“In today’s geometric morphometrics the commonest multivariate statistical procedures, such as principal component analysis or regressions of Procrustes shape coordinates on Centroid Size, embody a tacit roster of symmetries—axioms concerning the homogeneity of the multiple spatial domains or descriptor vectors involved—that do not correspond to actual biological fact. These techniques are hence inappropriate for any application regarding which we have a-priori biological knowledge to the contrary (e.g., genetic/morphogenetic processes common to multiple landmarks, the range of normal in anatomy atlases, the consequences of growth or function for form). But nearly every morphometric investigation is motivated by prior insights of this sort. We therefore need new tools that explicitly incorporate these elements of knowledge, should they be quantitative, to break the symmetries of the classic morphometric approaches. Some of these are already available in our literature but deserve to be known more widely…”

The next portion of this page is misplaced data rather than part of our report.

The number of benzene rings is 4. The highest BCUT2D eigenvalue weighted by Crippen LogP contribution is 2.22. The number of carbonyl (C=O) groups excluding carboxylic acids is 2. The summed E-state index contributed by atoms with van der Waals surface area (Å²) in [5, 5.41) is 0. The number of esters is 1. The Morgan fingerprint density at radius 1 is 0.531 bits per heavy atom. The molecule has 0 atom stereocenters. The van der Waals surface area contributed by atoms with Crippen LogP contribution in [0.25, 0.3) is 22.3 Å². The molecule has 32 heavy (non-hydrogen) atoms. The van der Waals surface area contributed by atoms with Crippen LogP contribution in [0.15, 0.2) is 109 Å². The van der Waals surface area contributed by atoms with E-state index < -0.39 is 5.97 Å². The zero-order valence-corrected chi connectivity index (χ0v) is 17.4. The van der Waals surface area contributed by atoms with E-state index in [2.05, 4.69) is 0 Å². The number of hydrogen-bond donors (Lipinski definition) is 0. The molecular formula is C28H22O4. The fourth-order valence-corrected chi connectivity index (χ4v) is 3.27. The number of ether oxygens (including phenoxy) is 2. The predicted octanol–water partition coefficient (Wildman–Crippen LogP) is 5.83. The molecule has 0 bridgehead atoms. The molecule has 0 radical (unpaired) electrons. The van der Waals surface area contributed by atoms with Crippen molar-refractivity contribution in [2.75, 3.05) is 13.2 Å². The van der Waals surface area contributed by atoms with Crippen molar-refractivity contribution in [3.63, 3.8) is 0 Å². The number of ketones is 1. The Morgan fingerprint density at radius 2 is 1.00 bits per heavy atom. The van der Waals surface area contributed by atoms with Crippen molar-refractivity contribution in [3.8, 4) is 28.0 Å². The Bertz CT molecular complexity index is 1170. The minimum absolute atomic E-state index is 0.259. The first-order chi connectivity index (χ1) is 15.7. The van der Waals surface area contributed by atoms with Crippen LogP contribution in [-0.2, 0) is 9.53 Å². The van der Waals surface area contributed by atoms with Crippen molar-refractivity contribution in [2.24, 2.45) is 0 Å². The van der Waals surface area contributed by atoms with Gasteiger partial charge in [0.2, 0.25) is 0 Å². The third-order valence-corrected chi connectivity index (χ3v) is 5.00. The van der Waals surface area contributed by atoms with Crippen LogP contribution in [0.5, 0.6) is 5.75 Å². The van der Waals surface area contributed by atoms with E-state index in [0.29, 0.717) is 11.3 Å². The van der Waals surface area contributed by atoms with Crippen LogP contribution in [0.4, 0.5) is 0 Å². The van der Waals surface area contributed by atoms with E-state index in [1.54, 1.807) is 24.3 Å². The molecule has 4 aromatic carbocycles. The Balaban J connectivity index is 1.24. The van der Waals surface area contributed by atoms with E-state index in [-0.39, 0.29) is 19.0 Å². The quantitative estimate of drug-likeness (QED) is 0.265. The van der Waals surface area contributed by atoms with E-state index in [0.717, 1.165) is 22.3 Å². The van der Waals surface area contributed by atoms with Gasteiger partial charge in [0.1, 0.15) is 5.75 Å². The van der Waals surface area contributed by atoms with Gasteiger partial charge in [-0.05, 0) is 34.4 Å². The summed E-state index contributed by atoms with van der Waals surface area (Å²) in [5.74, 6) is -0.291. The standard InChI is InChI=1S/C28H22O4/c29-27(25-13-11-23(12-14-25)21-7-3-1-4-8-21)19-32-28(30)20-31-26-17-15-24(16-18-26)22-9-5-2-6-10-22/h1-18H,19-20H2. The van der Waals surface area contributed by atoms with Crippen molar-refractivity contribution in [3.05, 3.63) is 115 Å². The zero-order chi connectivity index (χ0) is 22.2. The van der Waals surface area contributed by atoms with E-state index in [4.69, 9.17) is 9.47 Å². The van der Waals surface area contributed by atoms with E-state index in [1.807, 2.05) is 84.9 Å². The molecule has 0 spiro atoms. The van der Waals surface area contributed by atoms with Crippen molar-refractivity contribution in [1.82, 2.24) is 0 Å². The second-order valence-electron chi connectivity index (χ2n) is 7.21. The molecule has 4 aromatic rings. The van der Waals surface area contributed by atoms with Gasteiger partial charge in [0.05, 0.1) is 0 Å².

Here’s a bit of flavored detail from the paper:


Orang-utans blow raspberries too

Monday, April 25th, 2016

WildManOfTheJungleIf you thought that humans were the only animal proficient at blowing a raspberry (a.k.a. voiceless exolabio-lingual trilling*1) think again. Orang-utans, for example*2 can and do blow them, usually when nesting [for reasons as yet unclear to us]. If you would like to hear an orang-utan blowing a raspberry, you’re in luck – the authors of a 2012 PloS ONE paper provide a recording of one (of the 35 which they transcribed in Sumatra and Borneo). [.wav format].